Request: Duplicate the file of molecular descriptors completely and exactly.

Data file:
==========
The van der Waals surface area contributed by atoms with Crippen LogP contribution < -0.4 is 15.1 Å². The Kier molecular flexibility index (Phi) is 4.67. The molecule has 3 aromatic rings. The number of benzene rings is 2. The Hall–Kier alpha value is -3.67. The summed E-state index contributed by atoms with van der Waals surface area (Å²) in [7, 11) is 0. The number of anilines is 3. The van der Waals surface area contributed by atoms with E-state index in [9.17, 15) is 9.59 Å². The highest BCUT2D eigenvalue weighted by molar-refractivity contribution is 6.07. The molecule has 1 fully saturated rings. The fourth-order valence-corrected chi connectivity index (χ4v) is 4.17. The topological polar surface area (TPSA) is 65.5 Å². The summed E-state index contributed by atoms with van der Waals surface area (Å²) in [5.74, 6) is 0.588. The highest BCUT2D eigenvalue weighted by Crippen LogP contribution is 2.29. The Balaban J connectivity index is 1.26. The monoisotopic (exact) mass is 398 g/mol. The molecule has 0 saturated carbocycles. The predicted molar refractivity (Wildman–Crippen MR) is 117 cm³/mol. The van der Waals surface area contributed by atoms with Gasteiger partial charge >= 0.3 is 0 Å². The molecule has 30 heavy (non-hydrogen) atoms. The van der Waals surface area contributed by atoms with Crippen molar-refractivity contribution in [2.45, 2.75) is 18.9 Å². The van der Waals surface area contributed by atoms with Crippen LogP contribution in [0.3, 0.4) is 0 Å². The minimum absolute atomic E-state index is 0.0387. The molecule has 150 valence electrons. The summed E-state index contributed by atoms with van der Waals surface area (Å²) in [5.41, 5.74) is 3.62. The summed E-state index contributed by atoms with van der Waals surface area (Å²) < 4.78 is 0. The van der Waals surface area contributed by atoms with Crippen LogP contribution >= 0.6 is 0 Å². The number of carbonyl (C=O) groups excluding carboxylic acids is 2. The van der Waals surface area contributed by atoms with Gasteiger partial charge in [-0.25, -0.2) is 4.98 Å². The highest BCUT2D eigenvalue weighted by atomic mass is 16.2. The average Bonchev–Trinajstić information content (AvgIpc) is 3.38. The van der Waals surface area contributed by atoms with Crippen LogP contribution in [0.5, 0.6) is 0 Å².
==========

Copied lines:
The van der Waals surface area contributed by atoms with Crippen LogP contribution < -0.4 is 15.1 Å². The Kier molecular flexibility index (Phi) is 4.67. The molecule has 3 aromatic rings. The number of benzene rings is 2. The Hall–Kier alpha value is -3.67. The summed E-state index contributed by atoms with van der Waals surface area (Å²) in [7, 11) is 0. The number of anilines is 3. The van der Waals surface area contributed by atoms with E-state index in [9.17, 15) is 9.59 Å². The highest BCUT2D eigenvalue weighted by molar-refractivity contribution is 6.07. The molecule has 1 fully saturated rings. The fourth-order valence-corrected chi connectivity index (χ4v) is 4.17. The topological polar surface area (TPSA) is 65.5 Å². The summed E-state index contributed by atoms with van der Waals surface area (Å²) in [5.74, 6) is 0.588. The highest BCUT2D eigenvalue weighted by Crippen LogP contribution is 2.29. The Balaban J connectivity index is 1.26. The monoisotopic (exact) mass is 398 g/mol. The molecule has 0 saturated carbocycles. The predicted molar refractivity (Wildman–Crippen MR) is 117 cm³/mol. The van der Waals surface area contributed by atoms with Gasteiger partial charge >= 0.3 is 0 Å². The molecule has 30 heavy (non-hydrogen) atoms. The van der Waals surface area contributed by atoms with Crippen molar-refractivity contribution in [2.45, 2.75) is 18.9 Å². The van der Waals surface area contributed by atoms with Crippen LogP contribution in [0.3, 0.4) is 0 Å². The minimum absolute atomic E-state index is 0.0387. The molecule has 150 valence electrons. The summed E-state index contributed by atoms with van der Waals surface area (Å²) in [5.41, 5.74) is 3.62. The summed E-state index contributed by atoms with van der Waals surface area (Å²) < 4.78 is 0. The van der Waals surface area contributed by atoms with Crippen LogP contribution >= 0.6 is 0 Å². The number of carbonyl (C=O) groups excluding carboxylic acids is 2. The van der Waals surface area contributed by atoms with Gasteiger partial charge in [-0.25, -0.2) is 4.98 Å². The highest BCUT2D eigenvalue weighted by atomic mass is 16.2. The average Bonchev–Trinajstić information content (AvgIpc) is 3.38. The van der Waals surface area contributed by atoms with Crippen LogP contribution in [0.5, 0.6) is 0 Å².